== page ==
Breathe Better While Working Out

By Deborah Jeanne Sergeant

Want a more effective workout? Try breathing correctly.

While exercising, your muscles work harder than they do while at rest. Since they’re working harder, they need more oxygen than while performing at a lower level. The heart increases its rate to deliver the oxygen. Without the oxygen, you can’t perform as well.

Beyond a less-than-ideal performance, not breathing properly can have some unpleasant results.

“Proper breathing technique is crucial while exercising,” said Karly Frigon, a personal trainer at Metro Fitness in Syracuse.

She said that not breathing properly can cause blood pressure spikes, stress on the lungs and blood vessels and, sometimes, chest pains, increased blood pressure and lightheadedness.

Holding the breath while exerting the most effort, taking shallow or fast breaths while running, or inhaling and exhaling at the wrong time can increase blood pressure and lower performance.

While lifting a weight, many hold their breath as they focus on performing the movement to focus on the lift. At that moment, their body needs more oxygen. Instead of holding the breath, Frigon advises exhaling through the mouth while lifting the weight and inhaling through the nose while lowering the weight.

Of course, swimmers breathe in through their mouths and out of their noses to avoid taking in water. For any land-based exercise, inhaling through the nose helps filter out debris. While exhaling through the nose is also fine, most people find that difficult while exercising vigorously.

Physician Joanne Wu, an experienced yoga teacher, health coach and wellness expert who sees patients in Syracuse, calls breathing “an art” because of how many ways it affects the body.

She said that slowing respiratory cycles can help people relax, which can benefit some activities.

“However, there are forms of exercise where rapid breathing is helpful to build core strength and work out more effectively, such as dance and Pilates,” she said.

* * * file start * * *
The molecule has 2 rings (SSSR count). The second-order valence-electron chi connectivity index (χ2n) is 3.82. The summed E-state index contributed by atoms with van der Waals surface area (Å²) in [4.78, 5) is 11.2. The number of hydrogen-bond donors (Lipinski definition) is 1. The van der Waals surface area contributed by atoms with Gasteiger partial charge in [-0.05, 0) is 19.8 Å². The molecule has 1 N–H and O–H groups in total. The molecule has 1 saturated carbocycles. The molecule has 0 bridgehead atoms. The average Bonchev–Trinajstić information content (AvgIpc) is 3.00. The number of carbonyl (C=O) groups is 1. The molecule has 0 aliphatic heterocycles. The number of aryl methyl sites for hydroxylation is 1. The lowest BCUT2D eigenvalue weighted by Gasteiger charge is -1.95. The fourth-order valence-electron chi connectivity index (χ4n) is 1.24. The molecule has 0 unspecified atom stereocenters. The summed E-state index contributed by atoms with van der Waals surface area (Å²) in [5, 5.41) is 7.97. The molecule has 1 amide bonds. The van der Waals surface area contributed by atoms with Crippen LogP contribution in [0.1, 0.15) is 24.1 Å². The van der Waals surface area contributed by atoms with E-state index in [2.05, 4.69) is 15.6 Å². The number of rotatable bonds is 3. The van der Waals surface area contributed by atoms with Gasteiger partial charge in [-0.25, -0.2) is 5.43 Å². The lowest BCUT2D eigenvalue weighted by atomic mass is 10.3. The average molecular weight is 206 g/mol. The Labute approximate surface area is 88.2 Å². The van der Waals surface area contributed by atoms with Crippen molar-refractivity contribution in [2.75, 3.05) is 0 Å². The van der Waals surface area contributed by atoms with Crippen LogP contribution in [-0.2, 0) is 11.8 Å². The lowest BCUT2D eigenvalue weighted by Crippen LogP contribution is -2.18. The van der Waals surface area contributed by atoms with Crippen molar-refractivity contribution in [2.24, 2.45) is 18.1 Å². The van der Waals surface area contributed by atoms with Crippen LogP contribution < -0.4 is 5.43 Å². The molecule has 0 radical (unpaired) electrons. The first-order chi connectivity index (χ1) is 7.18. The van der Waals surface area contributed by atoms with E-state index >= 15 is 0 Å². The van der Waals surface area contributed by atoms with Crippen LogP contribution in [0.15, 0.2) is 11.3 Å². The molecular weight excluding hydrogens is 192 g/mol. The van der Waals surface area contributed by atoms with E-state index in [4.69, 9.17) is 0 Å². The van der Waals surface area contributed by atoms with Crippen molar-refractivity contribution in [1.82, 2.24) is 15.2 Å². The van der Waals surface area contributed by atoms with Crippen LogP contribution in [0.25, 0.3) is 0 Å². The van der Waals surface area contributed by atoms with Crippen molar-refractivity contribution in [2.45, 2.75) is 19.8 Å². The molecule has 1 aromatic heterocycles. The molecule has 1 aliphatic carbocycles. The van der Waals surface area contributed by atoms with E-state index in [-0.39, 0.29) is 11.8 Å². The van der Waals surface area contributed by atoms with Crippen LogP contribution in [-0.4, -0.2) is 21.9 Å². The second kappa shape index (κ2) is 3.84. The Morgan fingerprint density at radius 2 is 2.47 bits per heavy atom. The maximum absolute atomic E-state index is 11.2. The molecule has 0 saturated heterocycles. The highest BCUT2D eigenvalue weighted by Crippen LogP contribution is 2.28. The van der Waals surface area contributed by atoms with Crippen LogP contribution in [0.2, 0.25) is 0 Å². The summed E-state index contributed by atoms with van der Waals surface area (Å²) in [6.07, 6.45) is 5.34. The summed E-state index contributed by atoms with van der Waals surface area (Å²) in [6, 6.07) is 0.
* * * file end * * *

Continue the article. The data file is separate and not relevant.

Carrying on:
Cameron Apt, senior performance specialist at University of Rochester Medical Center, said that poor posture and sitting for long periods has ruined how many people breathe.

“We become chest breathers,” he said. “The lungs elongate down towards the stomach. We try to expand the chest outwards more than usual. It can lock up the shoulders and neck so they tense up.”

Improper breathing can even contribute to shoulder, neck and back pain. Breathing from the core makes a difference in all of these areas, as well as in athletic performance.

“The diaphragm is where you should breathe, not the upper back,” Apt said. “That’s where people get in the habit of breathing. Breath deep into your stomach. It helps realign things.”

Apt also said that proper deep breathing helps improve balance, which can be important for activities that emphasize balance such as martial arts. Breath that originates from the core prevents the shoulders from rising, for example.

If you want to learn the difference between breathing from the core and chest breathing, lie on your back and breathe deeply enough so the belly button rises and lowers. That is core-based breathing.

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